About Me

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Lake Mathews (Perris), CA, United States
I am a native of Illinois and grew up in Wilmette, a northern suburb of Chicago. I have one sibling, an older brother. After dropping out of college, I moved to California in 1973 with my first husband. I married my present husband, Butch, in 1977 and got 4 children in the deal. They have gone on to make me a grandmother 25 times over and a great-grandmother of 19. Three years after I married Butch I returned to school. I got my bachelors and masters degrees in speech communication and was a professor in that field for 13 years. I retired in 2001 to return to school and get my doctorate in folklore. Now I meld my two interests - folklore and genealogy - and add my teaching background, resulting in my current profession: speaker/entertainer of genealogically-related topics. I play a number of folk instruments, but my preference is guitar, which I have been playing since 1963. I work in partnership with Gena Philibert-Ortega with Genealogy Journeys where we focus on educating folks about Social History. More about that can be found at http://genaandjean.blogspot.com and more about my own business projects is on my Circlemending website.

Friday, January 8, 2010

Of banjo-ukes and hot dogs

My first fretted instrument was a ukulele. It had belonged to my mother (above), but she gave it to me so I could finally get one step closer to me dream: a guitar. Along the way, I also picked up the banjo - a beautiful old instrument that had belonged to one of my mother's uncles. But I never ventured into the hybrid: the banjo-uke.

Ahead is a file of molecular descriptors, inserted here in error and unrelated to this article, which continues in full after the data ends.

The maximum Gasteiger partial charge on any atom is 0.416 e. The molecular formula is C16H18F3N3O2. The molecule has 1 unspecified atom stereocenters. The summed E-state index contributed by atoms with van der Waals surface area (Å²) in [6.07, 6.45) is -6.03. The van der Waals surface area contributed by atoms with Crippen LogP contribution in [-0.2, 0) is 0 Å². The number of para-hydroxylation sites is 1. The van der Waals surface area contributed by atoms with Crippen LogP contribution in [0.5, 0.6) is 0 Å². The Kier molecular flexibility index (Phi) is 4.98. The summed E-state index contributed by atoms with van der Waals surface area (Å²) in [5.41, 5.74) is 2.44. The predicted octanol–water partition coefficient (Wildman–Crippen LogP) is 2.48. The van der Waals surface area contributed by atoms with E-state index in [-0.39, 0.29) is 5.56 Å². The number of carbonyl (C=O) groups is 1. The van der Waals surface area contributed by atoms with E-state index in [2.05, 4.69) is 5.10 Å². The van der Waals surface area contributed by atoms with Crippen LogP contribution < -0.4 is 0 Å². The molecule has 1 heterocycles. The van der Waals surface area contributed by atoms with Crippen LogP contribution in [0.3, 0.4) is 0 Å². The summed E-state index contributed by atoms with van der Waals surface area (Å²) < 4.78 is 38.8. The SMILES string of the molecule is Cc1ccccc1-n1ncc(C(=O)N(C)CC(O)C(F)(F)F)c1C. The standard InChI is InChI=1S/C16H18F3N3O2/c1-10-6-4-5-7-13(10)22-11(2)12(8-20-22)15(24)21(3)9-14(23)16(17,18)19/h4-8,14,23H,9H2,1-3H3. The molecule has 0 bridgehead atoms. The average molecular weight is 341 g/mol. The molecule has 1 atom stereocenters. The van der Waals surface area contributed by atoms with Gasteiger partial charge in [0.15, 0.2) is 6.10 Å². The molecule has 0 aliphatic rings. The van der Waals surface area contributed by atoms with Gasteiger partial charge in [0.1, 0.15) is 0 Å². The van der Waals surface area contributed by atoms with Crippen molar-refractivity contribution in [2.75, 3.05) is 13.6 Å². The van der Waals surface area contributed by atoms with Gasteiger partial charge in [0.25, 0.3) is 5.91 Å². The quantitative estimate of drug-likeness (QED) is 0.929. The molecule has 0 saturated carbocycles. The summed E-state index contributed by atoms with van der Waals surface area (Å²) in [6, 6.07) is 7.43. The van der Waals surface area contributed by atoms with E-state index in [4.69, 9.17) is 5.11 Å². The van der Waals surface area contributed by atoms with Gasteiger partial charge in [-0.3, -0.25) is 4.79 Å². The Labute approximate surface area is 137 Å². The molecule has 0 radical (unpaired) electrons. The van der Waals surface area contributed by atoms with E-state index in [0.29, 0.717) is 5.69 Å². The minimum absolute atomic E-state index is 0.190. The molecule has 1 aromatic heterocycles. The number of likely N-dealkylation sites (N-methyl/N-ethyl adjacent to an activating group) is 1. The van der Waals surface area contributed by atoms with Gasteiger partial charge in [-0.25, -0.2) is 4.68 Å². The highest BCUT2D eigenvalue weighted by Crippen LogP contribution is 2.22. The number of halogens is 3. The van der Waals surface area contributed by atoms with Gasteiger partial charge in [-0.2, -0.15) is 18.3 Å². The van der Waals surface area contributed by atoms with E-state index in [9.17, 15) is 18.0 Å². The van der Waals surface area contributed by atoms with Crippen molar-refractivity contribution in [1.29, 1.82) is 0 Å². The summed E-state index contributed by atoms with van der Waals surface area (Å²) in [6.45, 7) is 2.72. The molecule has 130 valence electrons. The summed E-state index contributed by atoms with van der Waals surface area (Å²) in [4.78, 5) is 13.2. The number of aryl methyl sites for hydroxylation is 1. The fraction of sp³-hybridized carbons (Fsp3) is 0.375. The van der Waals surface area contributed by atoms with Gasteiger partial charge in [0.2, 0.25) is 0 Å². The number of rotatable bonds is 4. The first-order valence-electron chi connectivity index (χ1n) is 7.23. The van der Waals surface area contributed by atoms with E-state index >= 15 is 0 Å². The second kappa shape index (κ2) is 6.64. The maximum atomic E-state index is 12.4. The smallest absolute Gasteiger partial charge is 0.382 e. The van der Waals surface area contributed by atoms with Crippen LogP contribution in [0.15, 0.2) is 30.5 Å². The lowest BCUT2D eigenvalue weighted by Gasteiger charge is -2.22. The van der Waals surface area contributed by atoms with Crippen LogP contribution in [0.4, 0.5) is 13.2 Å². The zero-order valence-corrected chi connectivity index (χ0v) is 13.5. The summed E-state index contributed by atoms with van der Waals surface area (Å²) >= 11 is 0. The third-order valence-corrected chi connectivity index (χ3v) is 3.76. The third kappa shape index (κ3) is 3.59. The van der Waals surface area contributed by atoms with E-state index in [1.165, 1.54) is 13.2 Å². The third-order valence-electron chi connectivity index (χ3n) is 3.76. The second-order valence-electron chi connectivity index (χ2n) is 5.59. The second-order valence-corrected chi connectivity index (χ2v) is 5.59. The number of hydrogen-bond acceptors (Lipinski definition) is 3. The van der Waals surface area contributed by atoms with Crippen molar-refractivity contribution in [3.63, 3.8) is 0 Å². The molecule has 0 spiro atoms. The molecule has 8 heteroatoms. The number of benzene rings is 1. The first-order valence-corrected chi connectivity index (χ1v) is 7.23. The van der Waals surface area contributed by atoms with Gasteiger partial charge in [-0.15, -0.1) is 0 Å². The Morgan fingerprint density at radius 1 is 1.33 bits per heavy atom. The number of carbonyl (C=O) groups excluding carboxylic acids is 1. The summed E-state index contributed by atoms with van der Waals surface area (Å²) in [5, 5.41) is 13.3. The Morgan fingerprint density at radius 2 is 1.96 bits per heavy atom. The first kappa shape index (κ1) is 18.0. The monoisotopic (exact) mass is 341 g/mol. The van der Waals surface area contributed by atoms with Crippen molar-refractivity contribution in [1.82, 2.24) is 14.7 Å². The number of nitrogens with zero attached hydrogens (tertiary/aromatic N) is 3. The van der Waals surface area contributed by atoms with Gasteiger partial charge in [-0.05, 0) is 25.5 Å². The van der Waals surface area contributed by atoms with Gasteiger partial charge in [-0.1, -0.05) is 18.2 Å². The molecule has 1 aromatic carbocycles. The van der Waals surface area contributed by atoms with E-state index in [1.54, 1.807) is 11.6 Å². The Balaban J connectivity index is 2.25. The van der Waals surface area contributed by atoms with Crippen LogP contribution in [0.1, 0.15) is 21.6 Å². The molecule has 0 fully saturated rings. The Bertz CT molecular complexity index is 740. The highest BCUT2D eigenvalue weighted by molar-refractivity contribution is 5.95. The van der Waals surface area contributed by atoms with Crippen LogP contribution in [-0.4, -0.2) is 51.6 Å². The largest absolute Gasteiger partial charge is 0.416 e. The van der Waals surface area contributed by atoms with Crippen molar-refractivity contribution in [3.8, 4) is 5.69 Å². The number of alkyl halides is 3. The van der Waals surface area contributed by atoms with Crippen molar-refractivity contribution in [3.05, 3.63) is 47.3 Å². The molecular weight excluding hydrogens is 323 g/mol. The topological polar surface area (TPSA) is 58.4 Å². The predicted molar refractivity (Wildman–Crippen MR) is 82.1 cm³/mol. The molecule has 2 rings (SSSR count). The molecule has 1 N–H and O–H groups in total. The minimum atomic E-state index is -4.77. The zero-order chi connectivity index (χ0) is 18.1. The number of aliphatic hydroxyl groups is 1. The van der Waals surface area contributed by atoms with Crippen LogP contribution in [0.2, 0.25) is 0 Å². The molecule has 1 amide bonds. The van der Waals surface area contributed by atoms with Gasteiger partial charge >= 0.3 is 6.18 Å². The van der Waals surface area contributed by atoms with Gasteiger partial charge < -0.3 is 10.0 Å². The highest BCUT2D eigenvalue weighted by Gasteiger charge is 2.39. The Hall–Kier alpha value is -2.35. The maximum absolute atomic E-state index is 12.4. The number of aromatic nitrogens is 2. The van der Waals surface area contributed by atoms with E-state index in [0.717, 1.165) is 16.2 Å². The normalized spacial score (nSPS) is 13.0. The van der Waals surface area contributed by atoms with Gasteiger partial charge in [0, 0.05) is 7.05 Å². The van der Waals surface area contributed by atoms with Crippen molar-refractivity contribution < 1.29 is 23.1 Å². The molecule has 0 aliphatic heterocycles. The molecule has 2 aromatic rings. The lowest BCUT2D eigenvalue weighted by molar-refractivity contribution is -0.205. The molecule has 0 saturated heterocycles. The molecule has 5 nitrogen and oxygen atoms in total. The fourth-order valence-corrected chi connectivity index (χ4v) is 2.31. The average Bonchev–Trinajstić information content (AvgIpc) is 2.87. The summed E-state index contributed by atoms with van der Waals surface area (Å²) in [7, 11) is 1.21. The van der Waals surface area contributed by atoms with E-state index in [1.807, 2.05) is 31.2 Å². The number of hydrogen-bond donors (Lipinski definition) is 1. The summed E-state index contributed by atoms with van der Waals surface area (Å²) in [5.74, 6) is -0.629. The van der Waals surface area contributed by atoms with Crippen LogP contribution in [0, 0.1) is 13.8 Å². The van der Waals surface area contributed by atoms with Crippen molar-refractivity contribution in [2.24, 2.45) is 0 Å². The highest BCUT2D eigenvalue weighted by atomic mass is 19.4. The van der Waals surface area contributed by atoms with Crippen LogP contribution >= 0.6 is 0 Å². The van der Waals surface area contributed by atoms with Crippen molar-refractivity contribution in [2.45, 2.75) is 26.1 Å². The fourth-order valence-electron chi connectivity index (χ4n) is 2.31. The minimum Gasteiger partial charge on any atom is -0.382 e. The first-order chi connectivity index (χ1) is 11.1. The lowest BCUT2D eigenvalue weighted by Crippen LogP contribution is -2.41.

This peculiar instrument has a banjo body (for that sound that can only be produced by that unique instrument) with a ukulele tuning. And, of course, there is a website to promote this: The Banjo Ukulele Haven. It is not likely that most people will have heard of this instrument, but I'll bet you are familiar with one of the songs that was originally played (actually composed) on one: "Oh, I wish I were an Oscar Mayer Wiener . . ." Yup, it was composed on a banjo-uke in response to a jingle contest in Madison, Wisconsin. To read about this story of how the banjo-uke was used to promote everyone's favorite hot dog in 1962 and how it found a final home, check out the Wisconsin Historical Society's website.

The Wisconsin Historical Society is a wonderful repository for research (that is where I located original documents for my great-grandfather, who served in the Wis. 24th Infantry in the Civil War) but also has a collection of "odd Wisconsin" - artifacts and information that are unique to the Dairy State.

So, if you have ever in your life found yourself wishing you were an Oscar Mayer Wiener (whether or not you literally had a desire to find yourself encased in a bun and slathered with mustard), check out the instrument that brought that memorable tune to the lips of many a hot dog eater! After all, don't we all have a desire to have everyone "be in love with" us?

1 comment:

  1. I like the bright sound of an banjolele, or is that term which I have always used for that instrument, slang?

    I am a lover of banjo music (not Dixieland), and a little banjo-uke is similar.